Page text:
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A Dictionary of Greek and Roman biography and mythology (ed. William Smith) 38 38 Browse Search
Titus Livius (Livy), Ab Urbe Condita, books 31-34 (ed. Evan T. Sage, Ph.D. Professor of Latin and Head of the Department of Classics in the University of Pittsburgh) 5 5 Browse Search
Polybius, Histories 4 4 Browse Search
Titus Livius (Livy), Ab Urbe Condita, books 35-37 (ed. Evan T. Sage, PhD professor of latin and head of the department of classics in the University of Pittsburgh) 2 2 Browse Search
Titus Livius (Livy), Ab Urbe Condita, books 31-34 (ed. Evan T. Sage, Ph.D. Professor of Latin and Head of the Department of Classics in the University of Pittsburgh) 2 2 Browse Search
Titus Livius (Livy), Ab Urbe Condita, books 31-34 (ed. Evan T. Sage, Ph.D. Professor of Latin and Head of the Department of Classics in the University of Pittsburgh) 2 2 Browse Search
Titus Livius (Livy), Ab Urbe Condita, books 28-30 (ed. Frank Gardener Moore, Professor Emeritus in Columbia University) 2 2 Browse Search
Titus Livius (Livy), Ab Urbe Condita, books 28-30 (ed. Frank Gardener Moore, Professor Emeritus in Columbia University) 2 2 Browse Search
Titus Livius (Livy), Ab Urbe Condita, books 21-22 (ed. Benjamin Oliver Foster, Ph.D.) 2 2 Browse Search
Titus Livius (Livy), Ab Urbe Condita, books 28-30 (ed. Frank Gardener Moore, Professor Emeritus in Columbia University) 1 1 Browse Search
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Browsing named entities in Titus Livius (Livy), Ab Urbe Condita, books 21-22 (ed. Benjamin Oliver Foster, Ph.D.). You can also browse the collection for 205 BC or search for 205 BC in all documents.

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Titus Livius (Livy), The History of Rome, Book 22 (ed. Benjamin Oliver Foster, Ph.D.), chapter 25 (search)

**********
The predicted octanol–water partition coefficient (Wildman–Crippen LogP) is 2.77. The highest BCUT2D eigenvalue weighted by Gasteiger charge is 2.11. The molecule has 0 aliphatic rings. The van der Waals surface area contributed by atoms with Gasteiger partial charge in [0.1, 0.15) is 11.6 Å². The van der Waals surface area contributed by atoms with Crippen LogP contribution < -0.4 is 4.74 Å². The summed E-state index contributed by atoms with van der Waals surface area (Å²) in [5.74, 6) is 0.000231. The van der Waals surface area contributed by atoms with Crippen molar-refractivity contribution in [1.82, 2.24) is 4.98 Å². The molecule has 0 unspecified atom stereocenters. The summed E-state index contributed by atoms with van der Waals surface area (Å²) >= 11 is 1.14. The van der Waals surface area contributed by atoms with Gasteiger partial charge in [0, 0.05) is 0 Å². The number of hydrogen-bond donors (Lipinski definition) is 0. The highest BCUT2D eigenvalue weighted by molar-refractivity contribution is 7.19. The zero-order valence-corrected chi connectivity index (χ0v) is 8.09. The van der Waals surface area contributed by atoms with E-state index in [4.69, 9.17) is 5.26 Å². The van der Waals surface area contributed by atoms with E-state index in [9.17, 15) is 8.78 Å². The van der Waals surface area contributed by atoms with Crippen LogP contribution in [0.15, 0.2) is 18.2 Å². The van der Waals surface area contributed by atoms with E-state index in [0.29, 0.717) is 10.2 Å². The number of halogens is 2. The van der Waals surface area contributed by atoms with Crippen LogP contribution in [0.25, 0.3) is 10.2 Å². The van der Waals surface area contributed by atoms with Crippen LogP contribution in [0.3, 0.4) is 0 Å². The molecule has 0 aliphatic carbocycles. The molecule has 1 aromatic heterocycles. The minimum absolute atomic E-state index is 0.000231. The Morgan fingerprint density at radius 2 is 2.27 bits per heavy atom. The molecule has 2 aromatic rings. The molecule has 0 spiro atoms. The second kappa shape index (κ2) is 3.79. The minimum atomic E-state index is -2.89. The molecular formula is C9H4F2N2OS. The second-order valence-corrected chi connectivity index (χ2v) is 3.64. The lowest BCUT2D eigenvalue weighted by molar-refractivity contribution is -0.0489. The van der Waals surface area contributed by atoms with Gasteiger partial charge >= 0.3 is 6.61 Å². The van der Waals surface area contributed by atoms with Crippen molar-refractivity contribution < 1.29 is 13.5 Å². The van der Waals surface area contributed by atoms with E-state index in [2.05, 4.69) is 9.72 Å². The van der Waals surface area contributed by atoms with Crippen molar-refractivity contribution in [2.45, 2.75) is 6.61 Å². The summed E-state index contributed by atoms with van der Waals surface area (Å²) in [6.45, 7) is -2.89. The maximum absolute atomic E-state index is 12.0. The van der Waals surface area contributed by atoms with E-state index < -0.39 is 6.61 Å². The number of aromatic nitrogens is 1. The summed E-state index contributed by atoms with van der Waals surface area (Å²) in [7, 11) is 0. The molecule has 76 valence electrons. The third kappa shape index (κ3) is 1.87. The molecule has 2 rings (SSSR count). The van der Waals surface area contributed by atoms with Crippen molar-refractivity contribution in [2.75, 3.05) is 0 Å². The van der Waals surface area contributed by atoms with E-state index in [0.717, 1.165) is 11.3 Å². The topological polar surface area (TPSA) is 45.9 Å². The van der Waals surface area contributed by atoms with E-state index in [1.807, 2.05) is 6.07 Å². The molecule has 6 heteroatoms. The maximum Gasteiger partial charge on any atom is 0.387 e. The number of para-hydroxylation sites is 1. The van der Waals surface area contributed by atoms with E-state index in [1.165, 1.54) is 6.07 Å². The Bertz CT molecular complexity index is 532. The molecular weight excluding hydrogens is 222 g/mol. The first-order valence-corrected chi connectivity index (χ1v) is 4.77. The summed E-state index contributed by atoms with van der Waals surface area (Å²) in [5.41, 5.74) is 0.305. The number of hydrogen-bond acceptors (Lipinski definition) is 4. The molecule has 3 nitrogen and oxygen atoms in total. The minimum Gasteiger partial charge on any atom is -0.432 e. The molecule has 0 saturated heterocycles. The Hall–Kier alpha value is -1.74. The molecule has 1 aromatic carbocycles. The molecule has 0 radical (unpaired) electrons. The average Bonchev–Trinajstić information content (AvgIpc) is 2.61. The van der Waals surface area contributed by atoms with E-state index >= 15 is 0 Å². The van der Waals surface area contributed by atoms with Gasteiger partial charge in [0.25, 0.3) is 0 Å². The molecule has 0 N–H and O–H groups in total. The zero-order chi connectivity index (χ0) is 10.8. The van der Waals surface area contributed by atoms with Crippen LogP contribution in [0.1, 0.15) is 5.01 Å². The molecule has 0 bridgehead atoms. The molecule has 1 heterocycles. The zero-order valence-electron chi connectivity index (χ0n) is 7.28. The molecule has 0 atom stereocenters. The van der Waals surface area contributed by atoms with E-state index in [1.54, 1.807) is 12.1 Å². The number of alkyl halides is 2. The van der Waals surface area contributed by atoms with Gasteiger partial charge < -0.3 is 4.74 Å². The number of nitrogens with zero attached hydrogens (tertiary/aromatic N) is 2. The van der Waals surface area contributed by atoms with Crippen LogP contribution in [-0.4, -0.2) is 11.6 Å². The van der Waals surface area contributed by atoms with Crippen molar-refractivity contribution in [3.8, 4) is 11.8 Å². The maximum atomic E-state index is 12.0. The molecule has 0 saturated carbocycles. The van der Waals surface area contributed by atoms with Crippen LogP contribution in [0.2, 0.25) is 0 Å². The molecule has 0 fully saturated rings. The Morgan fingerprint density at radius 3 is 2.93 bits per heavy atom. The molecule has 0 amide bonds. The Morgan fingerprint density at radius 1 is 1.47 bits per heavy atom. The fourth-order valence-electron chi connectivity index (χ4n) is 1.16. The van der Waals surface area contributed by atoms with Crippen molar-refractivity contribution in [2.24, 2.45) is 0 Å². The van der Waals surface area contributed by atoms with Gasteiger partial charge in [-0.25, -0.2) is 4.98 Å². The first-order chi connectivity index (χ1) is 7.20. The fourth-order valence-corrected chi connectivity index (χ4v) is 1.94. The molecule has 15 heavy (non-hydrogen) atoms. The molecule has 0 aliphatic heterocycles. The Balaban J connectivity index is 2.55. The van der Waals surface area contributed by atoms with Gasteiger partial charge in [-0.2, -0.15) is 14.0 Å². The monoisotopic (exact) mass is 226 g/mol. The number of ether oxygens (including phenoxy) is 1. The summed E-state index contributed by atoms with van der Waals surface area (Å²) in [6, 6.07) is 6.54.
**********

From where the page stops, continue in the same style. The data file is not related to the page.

that the master of the horse must answer to him for having fought against his orders. If his authority and strategy should be paramount, he would soon letB.C. 217 people know that with a good commander fortune was of little moment; that mind and reason were in control; and that to have preserved the army in its hour of danger, yet without disgrace,This is possibly a sneer at Scipio, who after the Trebia took refuge with his beaten army behind the walls of Placentia and Cremona. In 205 B.C., Fabius's distrust of the Scipios was to take the form of bitter opposition to the son's project for invading Africa (XXVIII. xl.-xliii. and xxIx. xix.). was more glorious than to have slain many thousands of the enemy. After making several speeches to this purport, yet without effect, and presiding over the election of Marcus Atilius RegulusHe had been consul before, in 227 B.C. to the consulship, that he might not take a personal part in the dispute about the command, on the day prec
Titus Livius (Livy), The History of Rome, Book 22 (ed. Benjamin Oliver Foster, Ph.D.), chapter 33 (search)
At about this time a Carthaginian spy who for two years had eluded capture was caught in Rome, and after his hands had been cut off, was allowed to go; and five and twenty slaves were crucified, on the charge of having conspired in the Campus Martius. The informer was rewarded withB.C. 217 freedom and twenty thousand sesterces. Ambassadors were dispatched to Philip,Philip V., with whom the Romans were to fight the first two Macedonian wars of 216-205 B.C. and 200-197 B.C. King of the Macedonians, to demand the person of Demetrius of Pharus,Demetrius of Pharus (an island off the coast of Illyria) had (in 229 B.C.) treacherously surrendered to the Romans the island Corcyra, of which the Illyrian queen Teuta had made him governor. Rewarded for this service with the governorship of a number of islands, he was guilty of plundering Roman allies, and Aemilius Paulus led an expedition against him which resulted (in 219) in his defeat and exile. who, beaten in war, had fled to